The last of New York’s ‘Chinese hand laundries’

Society & Culture

Last summer, one of New York's last "Chinese hand laundries," operated by Robert S. Lee, closed. "Chinese hand laundry" refers to laundry businesses from a specific period, when Chinese immigrants from Taishan, Guangdong were closely associated with this line of work.

Robert S. Lee in his laundry business. Photo by Sheldon Chau

A Chinese version of this story, also by Eveline Chao, was published in the Chinese edition of the New York Times on January 6, 2021.

On the last Saturday in August, a small crowd gathered outside Sun’s Laundry at 626 East 14th Street in Manhattan. Neighbors, family members, and a small pool of reporters had come to say goodbye to one of the last “Chinese hand laundries” in New York City. Owner Robert S. Lee (李洪森 Lǐ Hóngsēn), 84, was shuttering the family business he had founded with his parents and run since 1959. It was the last of five laundries that various members of Mr. Lee’s extended family had run.

“For decades, Chinese immigrants have always experienced a ‘bamboo ceiling’ in American society,” Lee said. “We Chinese have always endured the difficulties and made the best of every situation without complaints.”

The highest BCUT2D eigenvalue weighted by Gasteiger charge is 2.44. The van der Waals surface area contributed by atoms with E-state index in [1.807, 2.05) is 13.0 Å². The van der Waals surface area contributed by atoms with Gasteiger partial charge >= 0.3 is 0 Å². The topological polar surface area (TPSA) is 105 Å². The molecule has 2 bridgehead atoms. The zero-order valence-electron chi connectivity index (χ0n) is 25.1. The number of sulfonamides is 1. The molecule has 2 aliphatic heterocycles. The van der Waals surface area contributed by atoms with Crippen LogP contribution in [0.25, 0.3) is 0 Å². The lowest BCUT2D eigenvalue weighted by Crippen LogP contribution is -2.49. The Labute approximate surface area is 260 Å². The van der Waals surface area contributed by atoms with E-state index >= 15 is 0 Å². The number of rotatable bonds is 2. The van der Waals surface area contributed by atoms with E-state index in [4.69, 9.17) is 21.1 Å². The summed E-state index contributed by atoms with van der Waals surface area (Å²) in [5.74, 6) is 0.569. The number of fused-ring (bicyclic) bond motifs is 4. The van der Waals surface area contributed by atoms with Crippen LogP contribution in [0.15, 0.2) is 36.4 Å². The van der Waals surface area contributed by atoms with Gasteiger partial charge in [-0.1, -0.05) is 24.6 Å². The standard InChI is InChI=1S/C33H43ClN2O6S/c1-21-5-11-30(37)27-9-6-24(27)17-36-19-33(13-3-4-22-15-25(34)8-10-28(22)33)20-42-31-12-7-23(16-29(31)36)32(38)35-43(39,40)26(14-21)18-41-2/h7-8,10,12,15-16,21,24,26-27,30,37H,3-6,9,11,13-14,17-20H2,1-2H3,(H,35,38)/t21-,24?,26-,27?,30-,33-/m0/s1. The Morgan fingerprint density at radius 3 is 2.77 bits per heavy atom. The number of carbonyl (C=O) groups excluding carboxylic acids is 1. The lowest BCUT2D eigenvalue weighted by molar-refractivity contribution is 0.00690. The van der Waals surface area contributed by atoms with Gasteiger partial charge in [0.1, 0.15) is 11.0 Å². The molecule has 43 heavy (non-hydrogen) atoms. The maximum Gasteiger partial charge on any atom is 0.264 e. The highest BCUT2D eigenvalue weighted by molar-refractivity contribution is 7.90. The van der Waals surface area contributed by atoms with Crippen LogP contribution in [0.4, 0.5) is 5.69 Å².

But the COVID-19 pandemic proved too much. The closing represented the end of an era for a business that had survived through six decades of thick and thin.

There are still plenty of Chinese-owned laundries in New York. In fact, there was one just down the street — though Lee boasted that his prices were much cheaper than theirs. But his was one of the last from a distinct period in history, from the late 1800s to about the 1970s or ’80s, when Chinese immigrants, most of them from Taishan County in southern China’s Guangdong province, were so strongly associated in the American consciousness with laundry work that the businesses were advertised as “Chinese hand laundries.” During the 1930s, there were 5,000 Chinese-run laundries in the New York metropolitan area alone.

Throughout much of that period, a combination of exclusionary immigration laws and prejudice made it hard for such immigrants, or their American-born children, to find work outside the laundry or restaurant industries. Things began to change during WWII, when the U.S. aligned with China against Japan, and further improved during the Civil Rights Movement, when the passing of the 1965 Immigration and Nationality Act opened up immigration from Asia.

Lee had closed his laundry in mid-March when the state first imposed measures to stop the spread of COVID-19. He reopened it later in the summer, but with so many people working from home, and many still afraid to leave home, there was very little business. “Today people don’t wear suits or dress shirts anymore,” Lee said.

“A few longtime customers who are loyal to my uncle came to pick up laundry that had been there since March, but that’s it,” added Robert Gee (朱超伟 Zhū Chāowěi), Lee’s 57-year-old nephew who translated his uncle’s Taishanese to English.